Imagine if every day the first thing you did when you woke up was poke your finger to draw blood; then the next thing you did was deliver insulin into your body through an insulin pump. Then, when you ate breakfast, you had to carefully calculate how many carbohydrates you were ingesting.

For type 1 diabetics, like me, this is not just a morning routine, but something we do throughout the day. We constantly prick our fingers with a small lancing device and use the blood drawn to figure out what our “blood sugar” level is, words that mean just what they sound like, the amount of glucose in the blood.

We store a small amount of blood in a monitor that gives us a reading of the level of our blood glucose. If the number is too high, we administer a small amount of insulin, the hormone produced by the pancreas that opens up blood cells for glucose absorption, just under our skin, via insulin pump, insulin pen or syringe. If the reading is too low, we need to quickly eat simple sugar in order to replenish the glucose in our blood.

Both high and low blood sugars lead to serious complications, including loss of eyesight, loss of limbs, kidney failure, even death; but, if maintained properly, these complications can be avoided.

I was 4 years old when I was first diagnosed, but many other people who I know with type 1 diabetes have had it since they were much younger. It is unknown what causes type 1 diabetes, and there are several theories, such as environment or genetics, but the disease is still not fully understood.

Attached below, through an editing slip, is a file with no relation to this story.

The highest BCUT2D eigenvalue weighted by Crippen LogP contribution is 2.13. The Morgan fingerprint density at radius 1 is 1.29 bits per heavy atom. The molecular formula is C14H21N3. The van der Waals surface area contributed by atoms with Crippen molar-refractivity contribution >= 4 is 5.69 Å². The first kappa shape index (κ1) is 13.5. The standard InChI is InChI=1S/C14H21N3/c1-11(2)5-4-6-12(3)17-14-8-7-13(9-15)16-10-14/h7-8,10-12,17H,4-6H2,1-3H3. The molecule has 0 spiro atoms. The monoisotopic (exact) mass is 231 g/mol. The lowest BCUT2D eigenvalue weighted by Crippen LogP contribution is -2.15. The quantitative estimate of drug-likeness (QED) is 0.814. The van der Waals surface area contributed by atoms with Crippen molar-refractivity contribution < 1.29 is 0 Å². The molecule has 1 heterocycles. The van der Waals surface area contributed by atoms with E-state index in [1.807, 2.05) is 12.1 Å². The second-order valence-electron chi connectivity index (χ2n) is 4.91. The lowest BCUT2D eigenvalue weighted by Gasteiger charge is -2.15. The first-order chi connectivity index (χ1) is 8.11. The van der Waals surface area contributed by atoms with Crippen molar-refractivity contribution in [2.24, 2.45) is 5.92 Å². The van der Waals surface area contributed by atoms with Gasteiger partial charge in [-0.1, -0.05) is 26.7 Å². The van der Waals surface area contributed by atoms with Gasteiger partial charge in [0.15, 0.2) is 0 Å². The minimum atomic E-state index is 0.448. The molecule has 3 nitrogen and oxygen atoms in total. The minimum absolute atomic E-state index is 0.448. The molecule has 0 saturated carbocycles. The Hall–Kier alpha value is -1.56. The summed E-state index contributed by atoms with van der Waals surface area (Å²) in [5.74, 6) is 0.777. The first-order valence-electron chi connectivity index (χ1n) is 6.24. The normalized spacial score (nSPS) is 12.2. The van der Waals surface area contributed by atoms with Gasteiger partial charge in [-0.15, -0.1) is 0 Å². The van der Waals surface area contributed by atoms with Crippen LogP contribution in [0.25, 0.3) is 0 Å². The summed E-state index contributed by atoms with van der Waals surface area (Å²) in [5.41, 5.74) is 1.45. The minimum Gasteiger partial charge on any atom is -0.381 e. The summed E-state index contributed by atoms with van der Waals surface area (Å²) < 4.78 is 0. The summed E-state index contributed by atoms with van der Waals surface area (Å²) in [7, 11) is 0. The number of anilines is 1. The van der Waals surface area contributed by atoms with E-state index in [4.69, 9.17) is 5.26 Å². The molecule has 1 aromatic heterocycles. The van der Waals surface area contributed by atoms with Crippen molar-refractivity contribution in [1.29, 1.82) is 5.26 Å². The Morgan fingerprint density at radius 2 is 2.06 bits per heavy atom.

However, I’m very fortunate to live in Missoula, as we have a great team of diabetes specialists at Community Medical Center. Among them is the person currently helping me with my senior project, diabetes nurse educator Janice Tate, whom I’ve known since I was first diagnosed.

As part of my senior project, I am working with Tate to raise type 1 diabetes awareness. As part of that, I am coordinating the youth activities for the 23rd annual Diabetes Workshop at Community Medical Center on Saturday, April 20. I am also forming a team for the annual Diabetes Walkathon the next day at Dornblaser Field. I’ve also been working with Tate to set up a mentoring program for children with diabetes.

While it may seem like a scary thing, type 1 diabetes can be a relatively easy to live with, if managed properly. Constant blood sugar checks and insulin injections might seem like a lot to people on the outside, but to kids like me with type 1, it’s just a part of life, and not necessarily a bad part. I, and many other people whom I know with type 1, lead extraordinary lives; it doesn’t slow me down. If anything, it encourages me to live a healthy life. I exercise regularly, watch what I eat, and manage my blood sugar levels with care.

So that’s my story – I’m just a regular Montana boy. I hunt, fish and camp; type 1 diabetes doesn’t define anyone.

Austin Rogers is a senior at Hellgate High School and is a patient of the Community Medical Center Diabetes Endocrine Education Program.

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